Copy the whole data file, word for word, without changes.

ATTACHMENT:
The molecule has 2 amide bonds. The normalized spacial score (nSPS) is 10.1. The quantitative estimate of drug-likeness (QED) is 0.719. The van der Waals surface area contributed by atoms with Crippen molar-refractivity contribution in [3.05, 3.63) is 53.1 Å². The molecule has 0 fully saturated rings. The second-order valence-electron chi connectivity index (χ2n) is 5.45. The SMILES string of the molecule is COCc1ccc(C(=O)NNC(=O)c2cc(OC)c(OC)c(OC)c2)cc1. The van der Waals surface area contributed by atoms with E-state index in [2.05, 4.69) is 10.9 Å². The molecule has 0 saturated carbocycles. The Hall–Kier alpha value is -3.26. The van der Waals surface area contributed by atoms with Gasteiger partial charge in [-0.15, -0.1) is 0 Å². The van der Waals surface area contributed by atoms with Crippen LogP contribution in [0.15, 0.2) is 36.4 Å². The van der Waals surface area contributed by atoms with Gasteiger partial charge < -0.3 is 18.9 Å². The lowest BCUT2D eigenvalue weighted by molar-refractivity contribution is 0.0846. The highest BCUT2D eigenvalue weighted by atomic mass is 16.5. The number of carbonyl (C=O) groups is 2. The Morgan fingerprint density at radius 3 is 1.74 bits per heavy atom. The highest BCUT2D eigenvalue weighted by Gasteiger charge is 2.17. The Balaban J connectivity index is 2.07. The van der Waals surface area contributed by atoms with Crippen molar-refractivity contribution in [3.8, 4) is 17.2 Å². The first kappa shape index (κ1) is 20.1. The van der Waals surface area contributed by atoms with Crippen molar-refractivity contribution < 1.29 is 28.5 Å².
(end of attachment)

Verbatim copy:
The molecule has 2 amide bonds. The normalized spacial score (nSPS) is 10.1. The quantitative estimate of drug-likeness (QED) is 0.719. The van der Waals surface area contributed by atoms with Crippen molar-refractivity contribution in [3.05, 3.63) is 53.1 Å². The molecule has 0 fully saturated rings. The second-order valence-electron chi connectivity index (χ2n) is 5.45. The SMILES string of the molecule is COCc1ccc(C(=O)NNC(=O)c2cc(OC)c(OC)c(OC)c2)cc1. The van der Waals surface area contributed by atoms with E-state index in [2.05, 4.69) is 10.9 Å². The molecule has 0 saturated carbocycles. The Hall–Kier alpha value is -3.26. The van der Waals surface area contributed by atoms with Gasteiger partial charge in [-0.15, -0.1) is 0 Å². The van der Waals surface area contributed by atoms with Crippen LogP contribution in [0.15, 0.2) is 36.4 Å². The van der Waals surface area contributed by atoms with Gasteiger partial charge < -0.3 is 18.9 Å². The lowest BCUT2D eigenvalue weighted by molar-refractivity contribution is 0.0846. The highest BCUT2D eigenvalue weighted by atomic mass is 16.5. The number of carbonyl (C=O) groups is 2. The Morgan fingerprint density at radius 3 is 1.74 bits per heavy atom. The highest BCUT2D eigenvalue weighted by Gasteiger charge is 2.17. The Balaban J connectivity index is 2.07. The van der Waals surface area contributed by atoms with Crippen molar-refractivity contribution in [3.8, 4) is 17.2 Å². The first kappa shape index (κ1) is 20.1. The van der Waals surface area contributed by atoms with Crippen molar-refractivity contribution < 1.29 is 28.5 Å².